November is National Novel Writing Month

Do you think you could write an entire book in a single month? Happy Hollisters author Andrew Svenson did—and that’s exactly what thousands of writers around the world will be doing when National Novel Writing Month kicks off on November 1st.

What is National Novel Writing Month?

National Novel Writing Month, which is often abbreviated as NaNoWriMo or simply NaNo, is a not-for-profit organization that encourages writers to pick up the pen, fire up the laptop, and start writing. The event takes place every November, challenging writers to focus on a single fiction project and write 50,000 words by the end of the month. Established and aspiring writers alike participate in the annual challenge, and participants are free to work on any kind of creative project, whether it’s a sprawling fantasy, a gritty true crime thriller, or a whimsical children’s book.

Why 50,000 Words?

Standard lengths vary by genre, but in general, a composition of over 49,999 words is considered to be a novel. Fiction clocking in with a smaller word count would be a short story (up to 7,500 words); novelette (7,500-19,999 words); or novella (20,000-49,999 words).

Many published novels, especially those for young adult and adult audiences, tend to be longer than 50,000 words. For example, The Hobbit is 95,356 words long, while Gone With the Wind is a whopping 418,053. Some genres, like high fantasy, amass heftier word counts (the first book in the Game of Thrones series is 298,000 words!) and the word count often depends on the target audience. A chapter book for an emergent reader and an adult science-fiction epic will be of vastly different lengths to accommodate differences in readers’ attention spans.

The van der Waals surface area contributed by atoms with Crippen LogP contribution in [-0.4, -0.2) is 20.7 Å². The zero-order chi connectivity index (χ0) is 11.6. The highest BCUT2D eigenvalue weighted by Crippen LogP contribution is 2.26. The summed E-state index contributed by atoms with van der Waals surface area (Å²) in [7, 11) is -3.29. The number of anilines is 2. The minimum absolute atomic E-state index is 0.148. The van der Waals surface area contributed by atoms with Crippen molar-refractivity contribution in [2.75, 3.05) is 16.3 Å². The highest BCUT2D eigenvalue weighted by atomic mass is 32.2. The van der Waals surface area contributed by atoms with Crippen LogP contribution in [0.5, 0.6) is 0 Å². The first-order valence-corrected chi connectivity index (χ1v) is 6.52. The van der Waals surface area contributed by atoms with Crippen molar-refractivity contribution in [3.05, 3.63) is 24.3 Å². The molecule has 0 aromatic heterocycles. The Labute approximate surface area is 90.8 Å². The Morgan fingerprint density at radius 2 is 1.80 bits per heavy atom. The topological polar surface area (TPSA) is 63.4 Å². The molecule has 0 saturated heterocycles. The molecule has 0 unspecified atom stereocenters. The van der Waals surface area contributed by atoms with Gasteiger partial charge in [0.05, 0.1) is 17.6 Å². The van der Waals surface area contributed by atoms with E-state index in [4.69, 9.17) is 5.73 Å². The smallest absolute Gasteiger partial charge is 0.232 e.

Since many novels are typically longer than 50,000 words, many NaNoWriMo participants continue adding to their word count after the challenge is over. While some writers do finish entire novels in November, many others use the challenge as inspiration to simply get started on a project that they’ll continue to work on once NaNoWriMo is over.

The average book in The Happy Hollisters series is 33,000 words long—long enough to pack in plenty of excitement and mystery, but short enough to hold the attention of a young or reluctant reader. If NaNo had been a thing back in 1953, author Andrew Svenson would have had no problem cranking out a new Happy Hollisters mystery story in 30 days!

Jerry West’s Outlining Tips

Svenson, who wrote The Happy Hollisters series under the pseudonym Jerry West, never participated in NaNoWriMo, which first started in 1999. But as the author of more than eighty beloved children’s books, he had a very effective writing process for writing books quickly and said it usually took him about a month after his research was completed. He began by creating a detailed outline, or a summary of a major plot points. This allowed him to map out the plot from beginning to end before he even sat down at his typewriter, which helped him avoid that dreaded “writer’s block” and allowed him to concentrate on the plot twists, clues, and cliffhangers that his young readers still love today.

letter-2For writers accepting the NaNoWriMo challenge, an outline is a great place to start. Some writers prefer a long, detailed outline that covers all main plot points and subplots, while others might start with major “beats” or plot elements, then tie them together as they write. Either way, an outline allows writers to focus on the words, rather than dwelling on what should happen next.

Are You Up to the NaNoWriMo Challenge?

Maybe you could write a Happy Hollisters book or a children’s mystery in the same vein. If you’re one of the many readers who was inspired by The Happy Hollisters series, why not follow in Svenson’s footsteps and try writing your own book during National Novel Writing Month? Please let us know if you do—we’d love to hear about the exciting stories you’re bringing to the world.

by Libby Svenson Kennedy


Research notes, Andrew Svenson Archives of The Hollister Family Properties Trust